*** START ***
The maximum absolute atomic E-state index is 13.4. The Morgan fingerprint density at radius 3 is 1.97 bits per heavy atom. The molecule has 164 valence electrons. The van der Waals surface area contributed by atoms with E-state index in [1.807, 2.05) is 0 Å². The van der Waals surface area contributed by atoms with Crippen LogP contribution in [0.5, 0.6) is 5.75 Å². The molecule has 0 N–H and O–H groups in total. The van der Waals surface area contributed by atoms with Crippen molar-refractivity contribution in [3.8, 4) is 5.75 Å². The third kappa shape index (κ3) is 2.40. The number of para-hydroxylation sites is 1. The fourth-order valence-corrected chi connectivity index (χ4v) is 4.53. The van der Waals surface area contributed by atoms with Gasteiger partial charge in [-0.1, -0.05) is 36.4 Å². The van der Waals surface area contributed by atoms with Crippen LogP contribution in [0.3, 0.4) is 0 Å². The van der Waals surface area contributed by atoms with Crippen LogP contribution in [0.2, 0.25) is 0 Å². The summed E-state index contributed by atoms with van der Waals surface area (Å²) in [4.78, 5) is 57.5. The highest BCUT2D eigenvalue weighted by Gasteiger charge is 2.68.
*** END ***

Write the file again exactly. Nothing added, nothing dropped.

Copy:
The maximum absolute atomic E-state index is 13.4. The Morgan fingerprint density at radius 3 is 1.97 bits per heavy atom. The molecule has 164 valence electrons. The van der Waals surface area contributed by atoms with E-state index in [1.807, 2.05) is 0 Å². The van der Waals surface area contributed by atoms with Crippen LogP contribution in [0.5, 0.6) is 5.75 Å². The molecule has 0 N–H and O–H groups in total. The van der Waals surface area contributed by atoms with Crippen molar-refractivity contribution in [3.8, 4) is 5.75 Å². The third kappa shape index (κ3) is 2.40. The number of para-hydroxylation sites is 1. The fourth-order valence-corrected chi connectivity index (χ4v) is 4.53. The van der Waals surface area contributed by atoms with Gasteiger partial charge in [-0.1, -0.05) is 36.4 Å². The van der Waals surface area contributed by atoms with Crippen LogP contribution in [0.3, 0.4) is 0 Å². The van der Waals surface area contributed by atoms with Crippen LogP contribution in [0.2, 0.25) is 0 Å². The summed E-state index contributed by atoms with van der Waals surface area (Å²) in [4.78, 5) is 57.5. The highest BCUT2D eigenvalue weighted by Gasteiger charge is 2.68.